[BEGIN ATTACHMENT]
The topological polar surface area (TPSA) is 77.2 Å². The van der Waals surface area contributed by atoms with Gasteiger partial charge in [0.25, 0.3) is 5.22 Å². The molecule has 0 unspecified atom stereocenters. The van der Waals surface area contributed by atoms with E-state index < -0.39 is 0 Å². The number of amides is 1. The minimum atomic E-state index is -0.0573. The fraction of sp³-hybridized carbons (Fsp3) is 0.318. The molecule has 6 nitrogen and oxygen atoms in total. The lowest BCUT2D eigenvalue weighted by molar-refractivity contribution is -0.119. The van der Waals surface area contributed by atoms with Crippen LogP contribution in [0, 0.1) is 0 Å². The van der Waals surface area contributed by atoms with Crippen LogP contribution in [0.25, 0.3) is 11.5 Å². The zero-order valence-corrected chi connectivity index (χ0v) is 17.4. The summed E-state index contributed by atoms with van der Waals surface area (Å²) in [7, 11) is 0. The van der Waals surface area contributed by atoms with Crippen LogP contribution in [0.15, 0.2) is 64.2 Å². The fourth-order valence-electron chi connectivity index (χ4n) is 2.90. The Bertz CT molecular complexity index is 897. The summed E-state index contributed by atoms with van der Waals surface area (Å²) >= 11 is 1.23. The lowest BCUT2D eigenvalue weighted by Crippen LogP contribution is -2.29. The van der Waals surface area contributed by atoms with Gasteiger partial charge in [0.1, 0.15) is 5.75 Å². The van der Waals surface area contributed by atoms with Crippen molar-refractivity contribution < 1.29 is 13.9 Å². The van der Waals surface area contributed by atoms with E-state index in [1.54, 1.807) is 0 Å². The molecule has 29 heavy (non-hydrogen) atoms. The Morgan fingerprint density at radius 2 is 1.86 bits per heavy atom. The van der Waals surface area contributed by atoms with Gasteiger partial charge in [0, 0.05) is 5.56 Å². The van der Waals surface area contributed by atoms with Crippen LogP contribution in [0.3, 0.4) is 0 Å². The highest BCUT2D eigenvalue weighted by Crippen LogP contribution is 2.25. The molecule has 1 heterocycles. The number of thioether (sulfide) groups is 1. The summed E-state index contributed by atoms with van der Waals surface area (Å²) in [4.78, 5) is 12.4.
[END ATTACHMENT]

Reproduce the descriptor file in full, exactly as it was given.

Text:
The topological polar surface area (TPSA) is 77.2 Å². The van der Waals surface area contributed by atoms with Gasteiger partial charge in [0.25, 0.3) is 5.22 Å². The molecule has 0 unspecified atom stereocenters. The van der Waals surface area contributed by atoms with E-state index < -0.39 is 0 Å². The number of amides is 1. The minimum atomic E-state index is -0.0573. The fraction of sp³-hybridized carbons (Fsp3) is 0.318. The molecule has 6 nitrogen and oxygen atoms in total. The lowest BCUT2D eigenvalue weighted by molar-refractivity contribution is -0.119. The van der Waals surface area contributed by atoms with Crippen LogP contribution in [0, 0.1) is 0 Å². The van der Waals surface area contributed by atoms with Crippen LogP contribution in [0.25, 0.3) is 11.5 Å². The zero-order valence-corrected chi connectivity index (χ0v) is 17.4. The summed E-state index contributed by atoms with van der Waals surface area (Å²) in [7, 11) is 0. The van der Waals surface area contributed by atoms with Crippen LogP contribution in [0.15, 0.2) is 64.2 Å². The fourth-order valence-electron chi connectivity index (χ4n) is 2.90. The Bertz CT molecular complexity index is 897. The summed E-state index contributed by atoms with van der Waals surface area (Å²) >= 11 is 1.23. The lowest BCUT2D eigenvalue weighted by Crippen LogP contribution is -2.29. The van der Waals surface area contributed by atoms with Gasteiger partial charge in [0.1, 0.15) is 5.75 Å². The van der Waals surface area contributed by atoms with Crippen molar-refractivity contribution < 1.29 is 13.9 Å². The van der Waals surface area contributed by atoms with E-state index in [1.54, 1.807) is 0 Å². The molecule has 29 heavy (non-hydrogen) atoms. The Morgan fingerprint density at radius 2 is 1.86 bits per heavy atom. The van der Waals surface area contributed by atoms with Gasteiger partial charge in [0, 0.05) is 5.56 Å². The van der Waals surface area contributed by atoms with Crippen LogP contribution in [0.3, 0.4) is 0 Å². The highest BCUT2D eigenvalue weighted by Crippen LogP contribution is 2.25. The molecule has 1 heterocycles. The number of thioether (sulfide) groups is 1. The summed E-state index contributed by atoms with van der Waals surface area (Å²) in [4.78, 5) is 12.4.